• State ex rel. Jean-Baptiste v. Kirsch , 2012-Ohio-5697
    • Jurisdiction for juvenile offender registration and classification
  • In re J.B., 2012-Ohio-5675
    • Jurisdiction for juvenile offender registration and classification
  • In re Bruce S., 2012-Ohio-5696
    • Juvenile offender registration and classification
  • In re R.A., 2012-Ohio-5500
    • Right to counsel at interrogation
  • In re J.V., 2012-Ohio-4961
    • SYO proceedings
  • State v. D.W., 2012-Ohio-4544
    • Discretionary transfer
  • In re M.W., 2012-Ohio-4538
    • Right to counsel at interrogation
  • In re C.P., 2012-Ohio-1446
    • Juvenile offender registration and classification
  • In re D.J.S., 2011-Ohio-5342
    • Juvenile offender registration and classification
  • In re Cases Held for the Decision in In re D.J.S., 2011-Ohio-5349
    • Juvenile offender registration and classification
  • In re D.B., 2011-Ohio-2671
    • R.C. 2907.02(A)(1)(b) is unconstitutional as applied to a child under the age of 13 who engages in sexual conduct with another child under 13
  • In re M.P., 2010-Ohio-599
    • Discretionary transfer
  • In re S.B., 2009-Ohio-507
    • Unclassified delinquency
  • In re L.A.B., 2009-Ohio-354
    • Juv.R. 29 applies to probation revocation hearings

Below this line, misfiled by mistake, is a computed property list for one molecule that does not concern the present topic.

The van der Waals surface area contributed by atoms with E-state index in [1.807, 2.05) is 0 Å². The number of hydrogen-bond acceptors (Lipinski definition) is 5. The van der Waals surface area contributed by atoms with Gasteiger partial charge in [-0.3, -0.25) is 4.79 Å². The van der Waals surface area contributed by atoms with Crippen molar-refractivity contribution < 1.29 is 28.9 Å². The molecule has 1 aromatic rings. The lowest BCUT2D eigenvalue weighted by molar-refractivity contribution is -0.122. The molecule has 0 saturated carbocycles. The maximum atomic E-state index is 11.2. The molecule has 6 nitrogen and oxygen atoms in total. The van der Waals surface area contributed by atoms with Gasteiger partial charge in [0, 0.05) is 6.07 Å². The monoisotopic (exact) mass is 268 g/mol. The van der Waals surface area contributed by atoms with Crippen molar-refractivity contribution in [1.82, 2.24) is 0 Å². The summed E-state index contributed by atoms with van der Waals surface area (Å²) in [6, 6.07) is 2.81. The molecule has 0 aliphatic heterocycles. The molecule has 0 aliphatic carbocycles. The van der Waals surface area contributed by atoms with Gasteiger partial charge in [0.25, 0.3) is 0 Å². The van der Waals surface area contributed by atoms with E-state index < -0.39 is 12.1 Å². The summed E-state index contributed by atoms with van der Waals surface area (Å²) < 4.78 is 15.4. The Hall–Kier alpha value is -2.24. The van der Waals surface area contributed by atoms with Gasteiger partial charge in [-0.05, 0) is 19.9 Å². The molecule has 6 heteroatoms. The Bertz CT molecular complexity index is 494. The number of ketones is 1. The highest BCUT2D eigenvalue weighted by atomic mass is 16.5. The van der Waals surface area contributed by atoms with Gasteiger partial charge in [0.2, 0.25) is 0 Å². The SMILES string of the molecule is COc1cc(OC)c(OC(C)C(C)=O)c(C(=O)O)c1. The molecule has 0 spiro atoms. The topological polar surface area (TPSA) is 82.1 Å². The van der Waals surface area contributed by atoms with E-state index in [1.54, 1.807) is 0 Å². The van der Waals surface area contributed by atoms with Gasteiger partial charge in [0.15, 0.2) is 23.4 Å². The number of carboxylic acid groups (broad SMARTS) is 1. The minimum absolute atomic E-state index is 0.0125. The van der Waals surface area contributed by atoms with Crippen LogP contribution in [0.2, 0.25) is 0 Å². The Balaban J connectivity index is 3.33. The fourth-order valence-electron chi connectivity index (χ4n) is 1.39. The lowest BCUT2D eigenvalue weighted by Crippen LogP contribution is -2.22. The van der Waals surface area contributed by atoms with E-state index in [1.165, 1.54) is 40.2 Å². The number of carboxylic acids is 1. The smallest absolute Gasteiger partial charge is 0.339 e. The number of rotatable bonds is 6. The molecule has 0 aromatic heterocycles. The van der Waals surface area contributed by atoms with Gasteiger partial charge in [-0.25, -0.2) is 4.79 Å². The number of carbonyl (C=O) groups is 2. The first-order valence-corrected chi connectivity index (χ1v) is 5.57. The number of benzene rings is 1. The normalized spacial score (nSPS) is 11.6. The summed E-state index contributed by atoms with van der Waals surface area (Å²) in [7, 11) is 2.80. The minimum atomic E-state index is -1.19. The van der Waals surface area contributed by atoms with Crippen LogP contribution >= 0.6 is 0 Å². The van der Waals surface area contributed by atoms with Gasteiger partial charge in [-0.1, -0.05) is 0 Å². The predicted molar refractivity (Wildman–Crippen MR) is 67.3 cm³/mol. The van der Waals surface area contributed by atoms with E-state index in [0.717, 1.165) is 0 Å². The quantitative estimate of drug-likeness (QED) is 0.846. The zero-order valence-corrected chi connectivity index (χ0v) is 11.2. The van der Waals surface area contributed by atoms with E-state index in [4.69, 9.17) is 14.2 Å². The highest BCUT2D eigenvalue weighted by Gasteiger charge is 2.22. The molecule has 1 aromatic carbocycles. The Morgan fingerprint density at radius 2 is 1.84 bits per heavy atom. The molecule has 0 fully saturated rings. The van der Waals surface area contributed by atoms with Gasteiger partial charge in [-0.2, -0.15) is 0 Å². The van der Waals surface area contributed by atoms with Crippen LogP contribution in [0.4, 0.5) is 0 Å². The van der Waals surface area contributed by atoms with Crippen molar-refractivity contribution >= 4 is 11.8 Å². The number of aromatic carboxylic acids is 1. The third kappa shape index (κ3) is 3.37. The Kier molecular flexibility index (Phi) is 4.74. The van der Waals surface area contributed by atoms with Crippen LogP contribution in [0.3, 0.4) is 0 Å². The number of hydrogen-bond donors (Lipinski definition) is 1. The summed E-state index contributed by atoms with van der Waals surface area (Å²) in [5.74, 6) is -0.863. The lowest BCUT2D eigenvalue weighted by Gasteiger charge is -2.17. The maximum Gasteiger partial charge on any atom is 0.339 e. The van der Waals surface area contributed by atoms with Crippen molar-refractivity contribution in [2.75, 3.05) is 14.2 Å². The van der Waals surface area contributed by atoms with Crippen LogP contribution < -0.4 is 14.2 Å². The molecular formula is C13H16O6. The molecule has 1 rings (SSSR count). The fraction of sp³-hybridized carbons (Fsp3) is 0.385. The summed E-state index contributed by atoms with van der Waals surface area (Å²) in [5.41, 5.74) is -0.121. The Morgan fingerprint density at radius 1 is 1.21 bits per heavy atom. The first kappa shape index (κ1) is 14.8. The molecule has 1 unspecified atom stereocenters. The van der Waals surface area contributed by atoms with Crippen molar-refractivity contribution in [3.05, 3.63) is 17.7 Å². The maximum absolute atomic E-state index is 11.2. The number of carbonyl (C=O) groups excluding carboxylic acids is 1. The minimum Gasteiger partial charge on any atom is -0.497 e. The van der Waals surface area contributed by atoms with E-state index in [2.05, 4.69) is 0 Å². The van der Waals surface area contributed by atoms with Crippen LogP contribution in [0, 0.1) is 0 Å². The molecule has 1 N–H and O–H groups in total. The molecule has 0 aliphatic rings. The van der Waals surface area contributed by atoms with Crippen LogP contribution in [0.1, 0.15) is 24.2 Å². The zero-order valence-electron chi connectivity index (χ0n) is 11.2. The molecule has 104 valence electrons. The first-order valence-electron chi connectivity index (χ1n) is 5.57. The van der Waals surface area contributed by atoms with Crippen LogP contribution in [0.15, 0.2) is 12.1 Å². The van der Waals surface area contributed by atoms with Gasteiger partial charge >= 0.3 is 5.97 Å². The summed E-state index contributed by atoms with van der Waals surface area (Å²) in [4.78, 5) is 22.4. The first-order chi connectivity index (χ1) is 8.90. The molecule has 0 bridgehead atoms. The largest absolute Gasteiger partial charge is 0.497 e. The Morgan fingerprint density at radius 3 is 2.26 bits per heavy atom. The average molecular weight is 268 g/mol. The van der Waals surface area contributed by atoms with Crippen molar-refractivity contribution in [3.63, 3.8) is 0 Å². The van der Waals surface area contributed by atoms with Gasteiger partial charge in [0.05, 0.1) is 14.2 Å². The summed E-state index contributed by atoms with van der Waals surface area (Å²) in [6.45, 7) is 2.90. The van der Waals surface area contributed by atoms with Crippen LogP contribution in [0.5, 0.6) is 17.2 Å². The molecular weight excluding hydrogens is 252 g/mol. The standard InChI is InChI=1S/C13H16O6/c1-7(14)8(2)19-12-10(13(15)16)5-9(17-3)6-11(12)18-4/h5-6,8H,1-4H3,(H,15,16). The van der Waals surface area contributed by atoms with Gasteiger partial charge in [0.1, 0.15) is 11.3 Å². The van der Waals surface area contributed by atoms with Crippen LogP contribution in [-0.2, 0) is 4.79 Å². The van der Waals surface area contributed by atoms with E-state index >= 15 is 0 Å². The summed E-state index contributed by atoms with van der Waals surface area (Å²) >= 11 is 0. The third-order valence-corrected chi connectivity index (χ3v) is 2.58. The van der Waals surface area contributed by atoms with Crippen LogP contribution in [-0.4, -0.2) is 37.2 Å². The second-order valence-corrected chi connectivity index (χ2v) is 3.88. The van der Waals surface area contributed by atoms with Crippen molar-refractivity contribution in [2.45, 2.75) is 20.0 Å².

• In re J.F., 2009-Ohio-318
    • Community control and suspended commitments
  • State v. D.H., 2009-Ohio-9
    • SYO proceedings
  • In re A.J.S., 2008-Ohio-5307
    • Mandatory transfer
  • In re Andrew., 2008-Ohio-4791
    • Juvenile court jurisdiction
  • In re C.S., 2007-Ohio-4919
    • Right to counsel
In 2004, a report from the Children’s Law Center found that roughly 15% of children committed to the Ohio Department of Youth Services and 20% of those placed at community corrections facilities were unrepresented by counsel during their delinquency proceedings.
 
In March 2006, the Children's Law Center, along with the American Civil Liberties Union, the ACLU of Ohio, and the Office of the Ohio Public Defender, filed a petition with the Supreme Court of Ohio, calling for the Court to amend the Juvenile Rules of Procedure to better protect the right to counsel for children accused of a crime.
 
The petition was assigned to the Supreme Court of Ohio Advisory Committee on Children, Families, and the Courts. Jill Beeler, Chief Counsel for the Juvenile Department and formerly a member of the Advisory Committee, worked with the Subcommittee on Rules & Statutes and the Workgroup on Juvenile Defendants' Access to Counsel.
 
In January 2010, the Advisory Committee approved the Committee’s “Juvenile Defendant Access to Legal Counsel” report. Among other recommendations, the report detailed a proposal to amend Juvenile Rule of Procedure 3 to reflect current statutory, rule, and case law requirements, as well as a new requirement that, if the child is facing the potential loss of liberty, the child shall be fully and effectively informed of his right to counsel and the disadvantages of self-representation by an in-person consultation with an attorney, and counsel shall inform the court in writing that such consultation has occurred. In addition, the report recommended that the juvenile court must inquire to determine if the child has met privately with the attorney, and shall advise the child and make findings at the commencement of the hearing pursuant to Juvenile Rule 29.